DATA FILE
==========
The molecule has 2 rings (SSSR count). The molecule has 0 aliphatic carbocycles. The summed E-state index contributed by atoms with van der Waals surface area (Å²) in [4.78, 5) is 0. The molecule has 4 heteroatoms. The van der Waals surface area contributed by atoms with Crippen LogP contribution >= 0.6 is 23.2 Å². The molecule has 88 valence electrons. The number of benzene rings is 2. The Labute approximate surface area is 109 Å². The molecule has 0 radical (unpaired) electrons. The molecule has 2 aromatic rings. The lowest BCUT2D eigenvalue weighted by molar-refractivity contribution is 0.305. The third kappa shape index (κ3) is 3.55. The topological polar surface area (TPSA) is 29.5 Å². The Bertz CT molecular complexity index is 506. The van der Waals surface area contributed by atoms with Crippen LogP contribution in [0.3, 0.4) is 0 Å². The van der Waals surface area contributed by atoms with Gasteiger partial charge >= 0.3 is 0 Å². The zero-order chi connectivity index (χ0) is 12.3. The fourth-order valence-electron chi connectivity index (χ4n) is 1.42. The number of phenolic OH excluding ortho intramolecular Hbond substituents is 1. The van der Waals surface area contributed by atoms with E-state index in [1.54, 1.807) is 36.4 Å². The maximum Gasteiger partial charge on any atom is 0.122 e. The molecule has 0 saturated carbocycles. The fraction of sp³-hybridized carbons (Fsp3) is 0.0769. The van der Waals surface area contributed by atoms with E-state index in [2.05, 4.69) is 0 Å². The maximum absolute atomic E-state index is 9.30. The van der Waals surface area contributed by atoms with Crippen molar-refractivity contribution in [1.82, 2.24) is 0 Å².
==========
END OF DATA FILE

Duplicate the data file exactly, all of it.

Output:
The molecule has 2 rings (SSSR count). The molecule has 0 aliphatic carbocycles. The summed E-state index contributed by atoms with van der Waals surface area (Å²) in [4.78, 5) is 0. The molecule has 4 heteroatoms. The van der Waals surface area contributed by atoms with Crippen LogP contribution >= 0.6 is 23.2 Å². The molecule has 88 valence electrons. The number of benzene rings is 2. The Labute approximate surface area is 109 Å². The molecule has 0 radical (unpaired) electrons. The molecule has 2 aromatic rings. The lowest BCUT2D eigenvalue weighted by molar-refractivity contribution is 0.305. The third kappa shape index (κ3) is 3.55. The topological polar surface area (TPSA) is 29.5 Å². The Bertz CT molecular complexity index is 506. The van der Waals surface area contributed by atoms with Crippen LogP contribution in [0.3, 0.4) is 0 Å². The van der Waals surface area contributed by atoms with Gasteiger partial charge >= 0.3 is 0 Å². The zero-order chi connectivity index (χ0) is 12.3. The fourth-order valence-electron chi connectivity index (χ4n) is 1.42. The number of phenolic OH excluding ortho intramolecular Hbond substituents is 1. The van der Waals surface area contributed by atoms with E-state index in [1.54, 1.807) is 36.4 Å². The maximum Gasteiger partial charge on any atom is 0.122 e. The molecule has 0 saturated carbocycles. The fraction of sp³-hybridized carbons (Fsp3) is 0.0769. The van der Waals surface area contributed by atoms with E-state index in [2.05, 4.69) is 0 Å². The maximum absolute atomic E-state index is 9.30. The van der Waals surface area contributed by atoms with Crippen molar-refractivity contribution in [1.82, 2.24) is 0 Å².